He’s tried to inspire the Reds throughout the match but so far everything he’s attempted hasn’t quite come off. This is his big moment.
Gerrard steps forward, and the crowd holds its breath. He lifts his right arm into the air, and beckons one of his players to the touchline whilst ushering another one towards the pitch. This is the substitution the Liverpool manager hopes will change the game.
Last week Gerrard went public with his desire to one day realise his dream of managing Liverpool (Daily Mail), answering a question that many Reds supporters had wondered about him for a long time.
After years of being so vital on the pitch, would Gerrard want to continue his importance off it? The answer appears to be yes.
So often linked with Jamie Carragher throughout his career as a one club man, the 33-year-old Gerrard’s thoughts have now turned to what he’ll do when he follows his great mate into retirement.
For so long it was felt that, of the two, Carragher would be the one most likely to move into management. But with the former defender having made the move into television punditry instead, a career in the dugout has seemingly been put on hold for now.
Gerrard’s post-playing career has always been somewhat harder to envisage given his prominence on the pitch. This is the Liverpool and England captain we’re talking about remember.
Following his Reds testimonial against Olympiakos this summer, next month the midfielder will celebrate a decade of wearing the Liverpool armband, an impressive milestone of course but also one which indicates that his career is entering its’ autumn years.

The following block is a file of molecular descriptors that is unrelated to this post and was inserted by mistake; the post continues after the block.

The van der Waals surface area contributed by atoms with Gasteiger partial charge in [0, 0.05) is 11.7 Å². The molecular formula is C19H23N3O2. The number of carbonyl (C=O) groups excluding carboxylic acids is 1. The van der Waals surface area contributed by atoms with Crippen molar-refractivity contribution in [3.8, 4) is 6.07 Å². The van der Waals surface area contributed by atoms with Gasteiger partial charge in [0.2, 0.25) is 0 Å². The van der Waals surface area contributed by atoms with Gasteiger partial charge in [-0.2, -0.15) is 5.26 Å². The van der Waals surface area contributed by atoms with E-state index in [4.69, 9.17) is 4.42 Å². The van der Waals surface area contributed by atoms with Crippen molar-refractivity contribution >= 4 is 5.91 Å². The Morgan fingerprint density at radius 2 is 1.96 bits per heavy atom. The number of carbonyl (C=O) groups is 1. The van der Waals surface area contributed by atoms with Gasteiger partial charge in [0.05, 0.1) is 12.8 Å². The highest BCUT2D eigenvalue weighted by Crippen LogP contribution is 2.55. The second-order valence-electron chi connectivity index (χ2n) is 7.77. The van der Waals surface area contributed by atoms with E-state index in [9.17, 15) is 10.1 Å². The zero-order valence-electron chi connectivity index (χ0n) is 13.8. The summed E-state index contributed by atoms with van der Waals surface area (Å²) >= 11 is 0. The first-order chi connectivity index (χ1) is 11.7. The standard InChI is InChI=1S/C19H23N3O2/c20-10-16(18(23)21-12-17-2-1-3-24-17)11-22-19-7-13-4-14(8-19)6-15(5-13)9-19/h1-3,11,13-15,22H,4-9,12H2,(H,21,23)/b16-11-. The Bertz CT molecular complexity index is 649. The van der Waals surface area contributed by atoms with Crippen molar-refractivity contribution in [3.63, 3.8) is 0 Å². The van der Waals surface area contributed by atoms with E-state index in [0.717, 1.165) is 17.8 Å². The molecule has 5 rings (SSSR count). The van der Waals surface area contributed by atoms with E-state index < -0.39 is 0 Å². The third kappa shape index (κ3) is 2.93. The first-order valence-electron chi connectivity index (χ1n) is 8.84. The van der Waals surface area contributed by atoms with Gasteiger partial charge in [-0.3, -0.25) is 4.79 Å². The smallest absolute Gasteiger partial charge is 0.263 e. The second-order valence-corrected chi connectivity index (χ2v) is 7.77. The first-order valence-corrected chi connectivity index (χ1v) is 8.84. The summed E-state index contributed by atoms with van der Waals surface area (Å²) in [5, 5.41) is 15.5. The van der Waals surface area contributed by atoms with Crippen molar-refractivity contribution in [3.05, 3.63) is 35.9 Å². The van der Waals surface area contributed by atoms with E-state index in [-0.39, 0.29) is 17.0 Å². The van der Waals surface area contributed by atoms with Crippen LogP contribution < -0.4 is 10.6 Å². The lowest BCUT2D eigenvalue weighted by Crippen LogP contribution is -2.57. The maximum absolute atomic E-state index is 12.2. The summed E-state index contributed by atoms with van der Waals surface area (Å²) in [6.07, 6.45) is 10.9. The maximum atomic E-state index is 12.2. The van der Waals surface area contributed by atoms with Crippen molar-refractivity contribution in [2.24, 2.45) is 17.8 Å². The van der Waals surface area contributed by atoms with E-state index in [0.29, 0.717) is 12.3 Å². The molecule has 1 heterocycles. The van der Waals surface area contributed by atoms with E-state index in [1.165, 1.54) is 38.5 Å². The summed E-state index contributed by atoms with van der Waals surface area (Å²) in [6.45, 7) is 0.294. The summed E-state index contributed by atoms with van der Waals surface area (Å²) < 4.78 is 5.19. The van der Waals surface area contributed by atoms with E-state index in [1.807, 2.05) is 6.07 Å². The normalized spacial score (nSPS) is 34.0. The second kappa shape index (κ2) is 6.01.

His slightly withdrawn role in Brendan Rodgers’ current team ensures that he doesn’t have to do as much running as he used to, and so that might prolong the playing days of a man who has given so much to the Liverpool cause.
But the day will come when the Reds can’t rely on him as a player any more.
Whether he then moves directly into the manager’s hotseat depends on a large number of factors of course―perhaps the chief amongst them being that Rodgers is only seven years Gerrard’s senior, and despite being just a year into the job he’ll be hoping for a long and successful reign at Anfield.
But Gerrard and his supporters can dream. Just how he’d do as a manager is another question entirely though.
Perceived wisdom states that the best players don’t always make the best managers, but at Liverpool the 10 trophies won by Kenny Dalglish suggest that a different outcome can be true.
Bob Paisley―the club’s most successful manager and the only boss in history to win three European Cups―played for Liverpool for 15 years either side of the Second World War. But his playing career with Liverpool isn’t remembered with the same fondness as Graeme Souness’ was, and the Scot’s three-year managerial reign between 1991 and 1994 is considered a disappointment.
There is no magic formula of course. Just because things did or didn’t work out for someone doesn’t mean the same will happen again.
For Gerrard―recently voted the Reds’ greatest ever player in a refreshed poll run by the club’s website (LiverpoolFC.com)―there is simply a desire to help the club he’s spent his whole life helping.
No doubt drawing on inspiration from Gerard Houllier, who he had a great relationship with, and Rafael Benitez, under whom he was most successful, it would possible to imagine Gerrard as a great boss, encouraging and cajoling performances out of players in the way he’s done for over a decade.
As inspirational figures on the touchline go, few would have greater presence. Perhaps one day he’ll get to realise his dream and be the man directing operations from the sidelines as opposed to the centre of the pitch.
Most of the other dreams Gerrard has had have come true, so why not this one?
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